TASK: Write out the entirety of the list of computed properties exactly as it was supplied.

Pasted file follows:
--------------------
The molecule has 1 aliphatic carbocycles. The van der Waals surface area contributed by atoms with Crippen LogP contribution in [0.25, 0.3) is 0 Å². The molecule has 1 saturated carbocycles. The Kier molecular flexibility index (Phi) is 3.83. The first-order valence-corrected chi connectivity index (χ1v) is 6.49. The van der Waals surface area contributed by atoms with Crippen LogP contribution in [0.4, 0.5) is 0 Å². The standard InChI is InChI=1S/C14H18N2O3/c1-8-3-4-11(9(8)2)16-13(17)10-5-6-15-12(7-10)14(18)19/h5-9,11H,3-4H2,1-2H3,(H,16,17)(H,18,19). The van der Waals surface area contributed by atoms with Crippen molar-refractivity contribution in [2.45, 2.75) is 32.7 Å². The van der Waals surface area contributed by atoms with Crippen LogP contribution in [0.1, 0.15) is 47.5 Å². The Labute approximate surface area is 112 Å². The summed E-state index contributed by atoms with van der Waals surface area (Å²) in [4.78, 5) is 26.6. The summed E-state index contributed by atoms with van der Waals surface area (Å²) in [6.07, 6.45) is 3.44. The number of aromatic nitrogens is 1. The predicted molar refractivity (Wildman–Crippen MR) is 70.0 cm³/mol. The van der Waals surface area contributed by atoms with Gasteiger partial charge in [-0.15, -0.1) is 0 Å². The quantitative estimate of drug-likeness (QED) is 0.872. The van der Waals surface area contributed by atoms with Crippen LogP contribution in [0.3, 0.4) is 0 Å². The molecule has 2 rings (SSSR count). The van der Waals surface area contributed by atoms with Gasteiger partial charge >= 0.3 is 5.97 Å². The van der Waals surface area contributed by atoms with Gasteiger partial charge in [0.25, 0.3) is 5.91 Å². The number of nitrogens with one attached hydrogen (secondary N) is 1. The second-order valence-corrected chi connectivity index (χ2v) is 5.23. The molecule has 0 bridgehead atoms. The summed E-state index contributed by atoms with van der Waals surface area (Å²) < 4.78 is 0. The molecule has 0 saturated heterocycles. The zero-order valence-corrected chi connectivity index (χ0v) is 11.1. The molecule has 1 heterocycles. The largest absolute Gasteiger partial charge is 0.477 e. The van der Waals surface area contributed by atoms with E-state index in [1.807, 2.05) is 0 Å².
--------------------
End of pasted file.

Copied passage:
The molecule has 1 aliphatic carbocycles. The van der Waals surface area contributed by atoms with Crippen LogP contribution in [0.25, 0.3) is 0 Å². The molecule has 1 saturated carbocycles. The Kier molecular flexibility index (Phi) is 3.83. The first-order valence-corrected chi connectivity index (χ1v) is 6.49. The van der Waals surface area contributed by atoms with Crippen LogP contribution in [0.4, 0.5) is 0 Å². The standard InChI is InChI=1S/C14H18N2O3/c1-8-3-4-11(9(8)2)16-13(17)10-5-6-15-12(7-10)14(18)19/h5-9,11H,3-4H2,1-2H3,(H,16,17)(H,18,19). The van der Waals surface area contributed by atoms with Crippen molar-refractivity contribution in [2.45, 2.75) is 32.7 Å². The van der Waals surface area contributed by atoms with Crippen LogP contribution in [0.1, 0.15) is 47.5 Å². The Labute approximate surface area is 112 Å². The summed E-state index contributed by atoms with van der Waals surface area (Å²) in [4.78, 5) is 26.6. The summed E-state index contributed by atoms with van der Waals surface area (Å²) in [6.07, 6.45) is 3.44. The number of aromatic nitrogens is 1. The predicted molar refractivity (Wildman–Crippen MR) is 70.0 cm³/mol. The van der Waals surface area contributed by atoms with Gasteiger partial charge in [-0.15, -0.1) is 0 Å². The quantitative estimate of drug-likeness (QED) is 0.872. The van der Waals surface area contributed by atoms with Crippen LogP contribution in [0.3, 0.4) is 0 Å². The molecule has 2 rings (SSSR count). The van der Waals surface area contributed by atoms with Gasteiger partial charge >= 0.3 is 5.97 Å². The van der Waals surface area contributed by atoms with Gasteiger partial charge in [0.25, 0.3) is 5.91 Å². The number of nitrogens with one attached hydrogen (secondary N) is 1. The second-order valence-corrected chi connectivity index (χ2v) is 5.23. The molecule has 0 bridgehead atoms. The summed E-state index contributed by atoms with van der Waals surface area (Å²) < 4.78 is 0. The molecule has 0 saturated heterocycles. The zero-order valence-corrected chi connectivity index (χ0v) is 11.1. The molecule has 1 heterocycles. The largest absolute Gasteiger partial charge is 0.477 e. The van der Waals surface area contributed by atoms with E-state index in [1.807, 2.05) is 0 Å².